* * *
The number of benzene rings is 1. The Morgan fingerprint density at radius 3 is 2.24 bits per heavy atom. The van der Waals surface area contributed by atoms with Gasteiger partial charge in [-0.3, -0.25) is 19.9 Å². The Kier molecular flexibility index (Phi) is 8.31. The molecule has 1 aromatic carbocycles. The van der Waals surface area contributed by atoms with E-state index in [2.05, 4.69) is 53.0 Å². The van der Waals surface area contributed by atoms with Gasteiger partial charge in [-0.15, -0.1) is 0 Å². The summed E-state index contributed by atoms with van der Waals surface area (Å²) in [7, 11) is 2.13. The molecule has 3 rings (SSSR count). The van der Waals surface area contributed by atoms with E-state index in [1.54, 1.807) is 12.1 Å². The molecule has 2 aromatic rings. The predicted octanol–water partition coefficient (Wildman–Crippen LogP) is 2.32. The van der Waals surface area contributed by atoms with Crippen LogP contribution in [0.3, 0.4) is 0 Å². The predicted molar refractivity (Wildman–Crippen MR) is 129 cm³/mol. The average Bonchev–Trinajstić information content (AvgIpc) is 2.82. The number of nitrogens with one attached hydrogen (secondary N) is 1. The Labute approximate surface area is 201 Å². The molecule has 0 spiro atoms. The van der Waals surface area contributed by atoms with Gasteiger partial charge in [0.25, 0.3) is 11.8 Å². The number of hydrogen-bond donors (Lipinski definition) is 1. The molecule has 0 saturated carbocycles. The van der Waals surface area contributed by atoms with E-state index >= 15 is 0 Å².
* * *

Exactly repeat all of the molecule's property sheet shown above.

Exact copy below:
The number of benzene rings is 1. The Morgan fingerprint density at radius 3 is 2.24 bits per heavy atom. The van der Waals surface area contributed by atoms with Gasteiger partial charge in [-0.3, -0.25) is 19.9 Å². The Kier molecular flexibility index (Phi) is 8.31. The molecule has 1 aromatic carbocycles. The van der Waals surface area contributed by atoms with E-state index in [2.05, 4.69) is 53.0 Å². The van der Waals surface area contributed by atoms with Gasteiger partial charge in [-0.15, -0.1) is 0 Å². The summed E-state index contributed by atoms with van der Waals surface area (Å²) in [7, 11) is 2.13. The molecule has 3 rings (SSSR count). The van der Waals surface area contributed by atoms with E-state index in [1.54, 1.807) is 12.1 Å². The molecule has 2 aromatic rings. The predicted octanol–water partition coefficient (Wildman–Crippen LogP) is 2.32. The van der Waals surface area contributed by atoms with Crippen LogP contribution in [0.3, 0.4) is 0 Å². The predicted molar refractivity (Wildman–Crippen MR) is 129 cm³/mol. The average Bonchev–Trinajstić information content (AvgIpc) is 2.82. The number of nitrogens with one attached hydrogen (secondary N) is 1. The Labute approximate surface area is 201 Å². The molecule has 0 spiro atoms. The van der Waals surface area contributed by atoms with Gasteiger partial charge in [0.25, 0.3) is 11.8 Å². The number of hydrogen-bond donors (Lipinski definition) is 1. The molecule has 0 saturated carbocycles. The van der Waals surface area contributed by atoms with E-state index >= 15 is 0 Å².